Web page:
I’ve been thinking much on clichés, because- well, that’s what authors do. We live in fear of that word “cliché” being anywhere near our work.
Life is full of clichés; Dumb blondes, feisty redheads, dopey dogs and sinister cats. Babies who always cry, Little boys rolling in the mud… The gasp of breath before you fall beneath the water, The last hazy thought before you lose consciousness, the vibrant orange of a sunset just as that fiery globe falls to the horizon.
These things are cliché because they always happen (Yes, with a few exceptions. let’s not nitpick). They are commonplace, they don’t stand out because they are expected. And yes, that makes them feel rather dull, if all you’re focusing on is that action, the situation. But that’s not the whole story.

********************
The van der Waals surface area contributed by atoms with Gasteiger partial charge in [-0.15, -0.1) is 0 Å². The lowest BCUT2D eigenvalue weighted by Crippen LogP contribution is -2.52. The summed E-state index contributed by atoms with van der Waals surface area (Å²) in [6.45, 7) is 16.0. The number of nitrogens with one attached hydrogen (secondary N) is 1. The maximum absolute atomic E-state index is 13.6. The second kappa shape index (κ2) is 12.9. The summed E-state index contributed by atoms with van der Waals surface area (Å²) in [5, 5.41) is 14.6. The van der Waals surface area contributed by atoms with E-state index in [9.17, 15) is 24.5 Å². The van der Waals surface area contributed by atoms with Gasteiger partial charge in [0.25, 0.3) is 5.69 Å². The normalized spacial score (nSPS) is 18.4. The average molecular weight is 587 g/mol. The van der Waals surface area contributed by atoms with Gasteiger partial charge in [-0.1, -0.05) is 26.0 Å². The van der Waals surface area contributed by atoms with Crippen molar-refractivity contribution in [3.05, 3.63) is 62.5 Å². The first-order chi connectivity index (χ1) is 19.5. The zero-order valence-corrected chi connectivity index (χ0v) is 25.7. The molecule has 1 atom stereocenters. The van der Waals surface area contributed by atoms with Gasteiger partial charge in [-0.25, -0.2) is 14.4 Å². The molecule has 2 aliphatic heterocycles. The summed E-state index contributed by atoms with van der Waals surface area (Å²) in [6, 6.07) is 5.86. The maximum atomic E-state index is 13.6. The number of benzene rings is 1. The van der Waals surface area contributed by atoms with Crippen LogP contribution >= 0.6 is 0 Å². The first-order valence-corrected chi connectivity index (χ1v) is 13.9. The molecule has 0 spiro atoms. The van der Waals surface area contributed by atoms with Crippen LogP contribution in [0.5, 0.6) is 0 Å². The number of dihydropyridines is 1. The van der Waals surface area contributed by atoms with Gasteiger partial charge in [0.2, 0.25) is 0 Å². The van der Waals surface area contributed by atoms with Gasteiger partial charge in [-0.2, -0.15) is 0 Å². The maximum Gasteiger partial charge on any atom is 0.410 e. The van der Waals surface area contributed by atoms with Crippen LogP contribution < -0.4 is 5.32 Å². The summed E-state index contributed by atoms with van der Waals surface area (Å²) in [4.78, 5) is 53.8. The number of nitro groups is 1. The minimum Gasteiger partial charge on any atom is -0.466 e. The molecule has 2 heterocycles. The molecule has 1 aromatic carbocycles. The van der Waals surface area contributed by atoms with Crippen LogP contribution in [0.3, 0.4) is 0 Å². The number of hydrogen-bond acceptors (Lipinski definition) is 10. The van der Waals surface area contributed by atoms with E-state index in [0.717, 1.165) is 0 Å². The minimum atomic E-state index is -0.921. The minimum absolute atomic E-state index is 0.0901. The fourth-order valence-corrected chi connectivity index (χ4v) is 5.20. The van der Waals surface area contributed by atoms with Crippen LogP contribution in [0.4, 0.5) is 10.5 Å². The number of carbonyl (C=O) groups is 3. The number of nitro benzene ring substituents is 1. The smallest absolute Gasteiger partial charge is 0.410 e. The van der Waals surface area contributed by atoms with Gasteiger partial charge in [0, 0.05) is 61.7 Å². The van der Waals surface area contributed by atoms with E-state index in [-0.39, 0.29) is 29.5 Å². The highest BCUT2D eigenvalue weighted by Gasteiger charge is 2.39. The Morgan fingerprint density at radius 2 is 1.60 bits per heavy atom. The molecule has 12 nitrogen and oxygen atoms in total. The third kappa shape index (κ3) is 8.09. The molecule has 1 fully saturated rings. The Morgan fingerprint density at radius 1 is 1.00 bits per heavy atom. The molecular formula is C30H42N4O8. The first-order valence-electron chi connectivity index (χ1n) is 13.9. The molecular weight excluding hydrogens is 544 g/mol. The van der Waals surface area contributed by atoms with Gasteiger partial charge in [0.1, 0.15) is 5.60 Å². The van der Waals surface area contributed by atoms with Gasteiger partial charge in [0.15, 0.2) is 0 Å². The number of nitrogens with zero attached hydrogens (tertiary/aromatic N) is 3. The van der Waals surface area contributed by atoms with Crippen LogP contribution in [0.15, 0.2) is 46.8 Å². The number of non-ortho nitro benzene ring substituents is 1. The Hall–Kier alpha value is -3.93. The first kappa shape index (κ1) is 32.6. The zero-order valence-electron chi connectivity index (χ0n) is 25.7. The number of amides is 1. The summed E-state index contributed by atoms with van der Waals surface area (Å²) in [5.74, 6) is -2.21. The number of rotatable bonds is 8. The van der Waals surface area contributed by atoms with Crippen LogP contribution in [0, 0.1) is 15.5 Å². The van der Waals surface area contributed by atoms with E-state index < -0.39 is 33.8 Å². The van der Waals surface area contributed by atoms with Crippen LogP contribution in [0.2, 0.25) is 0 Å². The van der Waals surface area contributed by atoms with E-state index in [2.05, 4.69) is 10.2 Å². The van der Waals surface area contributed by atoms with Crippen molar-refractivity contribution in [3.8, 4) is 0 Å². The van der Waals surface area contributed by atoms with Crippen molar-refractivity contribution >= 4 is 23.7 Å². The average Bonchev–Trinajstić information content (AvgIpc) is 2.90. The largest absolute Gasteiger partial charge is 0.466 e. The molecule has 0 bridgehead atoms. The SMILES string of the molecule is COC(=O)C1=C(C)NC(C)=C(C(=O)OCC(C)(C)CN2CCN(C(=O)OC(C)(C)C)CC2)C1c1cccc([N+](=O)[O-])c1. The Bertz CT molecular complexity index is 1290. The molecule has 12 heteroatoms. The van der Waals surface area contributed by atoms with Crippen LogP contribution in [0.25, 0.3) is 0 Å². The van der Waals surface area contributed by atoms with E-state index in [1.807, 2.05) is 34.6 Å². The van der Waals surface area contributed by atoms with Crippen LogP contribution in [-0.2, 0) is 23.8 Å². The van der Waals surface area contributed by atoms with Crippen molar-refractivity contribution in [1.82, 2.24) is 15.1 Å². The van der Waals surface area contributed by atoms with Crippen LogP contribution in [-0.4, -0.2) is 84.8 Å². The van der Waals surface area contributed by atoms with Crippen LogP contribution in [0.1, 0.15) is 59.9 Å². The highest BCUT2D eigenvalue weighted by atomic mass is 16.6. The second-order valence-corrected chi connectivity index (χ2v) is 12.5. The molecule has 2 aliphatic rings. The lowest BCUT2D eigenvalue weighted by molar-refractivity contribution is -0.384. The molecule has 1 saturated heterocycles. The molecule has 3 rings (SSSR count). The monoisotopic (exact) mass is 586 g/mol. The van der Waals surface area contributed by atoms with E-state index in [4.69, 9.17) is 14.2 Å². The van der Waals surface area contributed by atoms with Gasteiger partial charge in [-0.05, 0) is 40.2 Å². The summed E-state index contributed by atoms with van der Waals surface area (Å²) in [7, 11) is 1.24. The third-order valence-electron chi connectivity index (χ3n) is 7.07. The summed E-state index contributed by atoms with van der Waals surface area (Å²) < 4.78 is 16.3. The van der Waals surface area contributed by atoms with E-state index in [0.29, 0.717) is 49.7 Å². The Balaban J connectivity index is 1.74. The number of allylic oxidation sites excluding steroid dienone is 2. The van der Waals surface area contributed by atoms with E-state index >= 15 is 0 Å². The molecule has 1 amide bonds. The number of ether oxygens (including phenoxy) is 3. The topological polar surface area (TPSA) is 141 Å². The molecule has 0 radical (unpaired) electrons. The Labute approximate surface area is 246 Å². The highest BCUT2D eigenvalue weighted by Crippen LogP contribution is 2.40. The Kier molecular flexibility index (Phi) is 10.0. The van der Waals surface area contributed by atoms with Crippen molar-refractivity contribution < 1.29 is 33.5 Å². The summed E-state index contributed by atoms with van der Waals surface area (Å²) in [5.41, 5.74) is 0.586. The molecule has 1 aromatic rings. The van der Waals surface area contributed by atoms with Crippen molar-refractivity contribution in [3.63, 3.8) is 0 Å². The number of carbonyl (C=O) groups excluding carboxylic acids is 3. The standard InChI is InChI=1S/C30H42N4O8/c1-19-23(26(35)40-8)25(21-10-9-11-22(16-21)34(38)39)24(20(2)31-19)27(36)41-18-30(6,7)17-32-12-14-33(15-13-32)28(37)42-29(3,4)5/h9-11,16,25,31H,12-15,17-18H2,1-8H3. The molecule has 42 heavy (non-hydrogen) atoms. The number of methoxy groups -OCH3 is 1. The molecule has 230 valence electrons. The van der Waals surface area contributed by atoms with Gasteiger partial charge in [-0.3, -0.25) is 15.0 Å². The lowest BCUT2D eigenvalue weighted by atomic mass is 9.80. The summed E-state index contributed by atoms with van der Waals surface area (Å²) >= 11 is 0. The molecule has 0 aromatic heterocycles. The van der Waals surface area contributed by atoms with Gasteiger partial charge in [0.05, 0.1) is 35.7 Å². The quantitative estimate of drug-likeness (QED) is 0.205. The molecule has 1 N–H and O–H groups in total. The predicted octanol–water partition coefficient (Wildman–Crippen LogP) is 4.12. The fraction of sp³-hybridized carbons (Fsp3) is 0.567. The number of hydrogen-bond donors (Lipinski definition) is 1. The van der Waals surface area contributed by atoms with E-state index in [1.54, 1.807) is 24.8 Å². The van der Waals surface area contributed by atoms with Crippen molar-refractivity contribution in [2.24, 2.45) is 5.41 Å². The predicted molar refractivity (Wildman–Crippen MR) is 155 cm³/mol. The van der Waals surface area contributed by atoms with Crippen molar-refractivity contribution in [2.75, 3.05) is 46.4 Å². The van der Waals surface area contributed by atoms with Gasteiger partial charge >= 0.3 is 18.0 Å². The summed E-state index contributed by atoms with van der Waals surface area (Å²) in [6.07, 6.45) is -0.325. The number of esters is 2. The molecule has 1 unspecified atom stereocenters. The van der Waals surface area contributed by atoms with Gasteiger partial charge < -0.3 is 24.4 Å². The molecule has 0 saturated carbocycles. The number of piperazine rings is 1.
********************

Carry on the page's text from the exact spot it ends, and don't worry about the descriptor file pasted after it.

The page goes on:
Yes, this girl is blonde, and she happens to be a bit vague in the head. But why is that important? Why is she who she is? Why does it matter to the story? If all you do is throw in a dumb girl and make her blonde, then yeah, you have a problem. You have to make her relevant. Being blonde and dumb doesn’t finish her character, that’s just the start.
So you see, the problem with cliché is that you will always be cliché. It’s unavoidable. As dear King Solomon repeatedly wrote, “There is nothing new under the sun.” Truly, there isn’t. So tell me, who is this vague-headed blonde? Is she someone I’d like? Does she do something impressive, or funny, or tenderhearted? Does she watch a fiery sunset before falling beneath the water, gasping the name of the sinister cat that wronged her??
You see, darlings? Don’t worry about being cliché; worry about whether or not it adds to the moments.